Caulking the cracks not only guarantees that your repair is not an eyesore but also prevents future erosion by agents such as wind and water that may widen the cracks developing lines of weaknesses. Once you are satisfied with the outcome of the mud-jacking process, you should refrain from loading the concrete slabs with significant weight for a few hours (the sweet spot is at 24 hours).
While you wait, it is a good idea to deal with any spilled slurry while wet to avoid having to chisel away any excess concrete. Unfortunately, those out-of-place bright spots left behind by the drilled holes will not fade as the day ends. You might need to cover up the driveway with
Mudjacking is a time-efficient process, and despite having significant damage incurred on the slabs, you should have a perfectly level driveway, pavement, walkway, or porch, by the end of the day. Similarly, when handled by professionals, the entire process is rarely labor-intensive.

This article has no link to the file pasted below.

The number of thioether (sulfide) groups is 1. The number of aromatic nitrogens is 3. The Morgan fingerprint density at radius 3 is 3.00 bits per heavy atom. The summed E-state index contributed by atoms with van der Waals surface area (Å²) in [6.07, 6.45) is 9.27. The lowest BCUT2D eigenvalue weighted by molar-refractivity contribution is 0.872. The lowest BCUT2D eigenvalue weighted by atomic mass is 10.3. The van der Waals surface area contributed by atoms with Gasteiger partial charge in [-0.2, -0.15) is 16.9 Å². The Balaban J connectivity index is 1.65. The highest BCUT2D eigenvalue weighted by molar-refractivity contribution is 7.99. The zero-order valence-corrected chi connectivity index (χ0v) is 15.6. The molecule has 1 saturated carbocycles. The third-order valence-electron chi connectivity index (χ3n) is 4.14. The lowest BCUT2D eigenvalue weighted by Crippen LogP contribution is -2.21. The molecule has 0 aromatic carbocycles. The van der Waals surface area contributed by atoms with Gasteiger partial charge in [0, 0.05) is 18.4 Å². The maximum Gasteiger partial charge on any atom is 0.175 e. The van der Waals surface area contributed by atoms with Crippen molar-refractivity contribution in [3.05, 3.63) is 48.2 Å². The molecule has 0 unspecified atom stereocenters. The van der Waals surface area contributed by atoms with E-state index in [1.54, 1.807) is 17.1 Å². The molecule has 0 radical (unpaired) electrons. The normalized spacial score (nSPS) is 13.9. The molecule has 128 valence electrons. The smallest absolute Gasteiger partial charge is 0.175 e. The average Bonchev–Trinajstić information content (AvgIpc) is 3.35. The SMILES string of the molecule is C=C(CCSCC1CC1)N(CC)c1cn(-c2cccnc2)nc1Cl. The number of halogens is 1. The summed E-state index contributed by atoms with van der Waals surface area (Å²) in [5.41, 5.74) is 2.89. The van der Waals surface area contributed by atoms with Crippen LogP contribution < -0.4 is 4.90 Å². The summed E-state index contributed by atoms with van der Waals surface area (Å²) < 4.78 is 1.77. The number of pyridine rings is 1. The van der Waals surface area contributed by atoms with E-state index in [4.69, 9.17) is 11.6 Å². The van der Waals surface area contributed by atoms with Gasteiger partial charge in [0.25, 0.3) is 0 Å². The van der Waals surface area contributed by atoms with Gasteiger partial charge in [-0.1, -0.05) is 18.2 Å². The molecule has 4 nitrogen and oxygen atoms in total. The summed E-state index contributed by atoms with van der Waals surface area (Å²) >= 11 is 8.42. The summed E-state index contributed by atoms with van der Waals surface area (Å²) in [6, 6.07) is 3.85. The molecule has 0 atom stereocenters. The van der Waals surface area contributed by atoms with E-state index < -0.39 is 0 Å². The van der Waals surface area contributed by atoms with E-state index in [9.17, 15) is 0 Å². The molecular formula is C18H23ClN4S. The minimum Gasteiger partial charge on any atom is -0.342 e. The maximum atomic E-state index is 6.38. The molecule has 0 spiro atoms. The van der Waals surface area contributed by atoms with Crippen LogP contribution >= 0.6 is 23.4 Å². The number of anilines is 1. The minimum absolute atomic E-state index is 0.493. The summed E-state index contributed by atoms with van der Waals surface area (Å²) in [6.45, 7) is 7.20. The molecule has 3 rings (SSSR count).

When You Should Consider Mudjacking
Mudjacking is a convenient way to fix your concrete slab problems, but unfortunately, it is not an effective band-aid for all concrete problems. Depending on the extent of damage incurred on the concrete slabs, the cause of the sinking, your personal preferences and budget, and the permanency desired for the repair, mud jacking may or may not be the solution.
Mudjacking may come in handy when you are:
- Looking for a cost-effective alternative to completely replacing concrete slabs
- When the concrete to be repaired is heavy and has slab piers
- When you need to lift the slabs on your driveway, porch, walkway, patio, or pavement
- Pool repairs
Mudjacking is on the lower end of the scale when carrying out repairs on concrete slabs. With alternatives such as complete concrete replacement and polyurethane foam injections, mud-jacking offers competitive installation costs without sacrificing quality.